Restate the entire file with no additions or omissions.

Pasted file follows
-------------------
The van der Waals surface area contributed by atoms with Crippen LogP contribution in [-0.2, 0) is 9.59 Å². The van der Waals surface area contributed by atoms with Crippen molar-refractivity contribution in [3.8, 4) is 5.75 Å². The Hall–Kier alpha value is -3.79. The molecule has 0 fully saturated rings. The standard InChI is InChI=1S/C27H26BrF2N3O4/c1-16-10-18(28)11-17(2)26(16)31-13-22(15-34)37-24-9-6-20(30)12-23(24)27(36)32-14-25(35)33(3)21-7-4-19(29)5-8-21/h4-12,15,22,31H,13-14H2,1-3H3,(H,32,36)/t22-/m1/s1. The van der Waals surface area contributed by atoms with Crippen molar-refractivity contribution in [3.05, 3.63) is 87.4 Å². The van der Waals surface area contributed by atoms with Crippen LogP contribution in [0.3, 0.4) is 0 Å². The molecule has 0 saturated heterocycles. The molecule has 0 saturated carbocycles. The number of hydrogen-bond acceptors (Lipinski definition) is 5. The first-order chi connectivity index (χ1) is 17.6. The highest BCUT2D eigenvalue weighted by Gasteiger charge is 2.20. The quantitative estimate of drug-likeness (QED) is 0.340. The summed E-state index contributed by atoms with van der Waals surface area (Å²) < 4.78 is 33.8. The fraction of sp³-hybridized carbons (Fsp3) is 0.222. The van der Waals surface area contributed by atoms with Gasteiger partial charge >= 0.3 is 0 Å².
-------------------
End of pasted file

The van der Waals surface area contributed by atoms with Crippen LogP contribution in [-0.2, 0) is 9.59 Å². The van der Waals surface area contributed by atoms with Crippen molar-refractivity contribution in [3.8, 4) is 5.75 Å². The Hall–Kier alpha value is -3.79. The molecule has 0 fully saturated rings. The standard InChI is InChI=1S/C27H26BrF2N3O4/c1-16-10-18(28)11-17(2)26(16)31-13-22(15-34)37-24-9-6-20(30)12-23(24)27(36)32-14-25(35)33(3)21-7-4-19(29)5-8-21/h4-12,15,22,31H,13-14H2,1-3H3,(H,32,36)/t22-/m1/s1. The van der Waals surface area contributed by atoms with Crippen molar-refractivity contribution in [3.05, 3.63) is 87.4 Å². The van der Waals surface area contributed by atoms with Crippen LogP contribution in [0.3, 0.4) is 0 Å². The molecule has 0 saturated heterocycles. The molecule has 0 saturated carbocycles. The number of hydrogen-bond acceptors (Lipinski definition) is 5. The first-order chi connectivity index (χ1) is 17.6. The highest BCUT2D eigenvalue weighted by Gasteiger charge is 2.20. The quantitative estimate of drug-likeness (QED) is 0.340. The summed E-state index contributed by atoms with van der Waals surface area (Å²) < 4.78 is 33.8. The fraction of sp³-hybridized carbons (Fsp3) is 0.222. The van der Waals surface area contributed by atoms with Gasteiger partial charge >= 0.3 is 0 Å².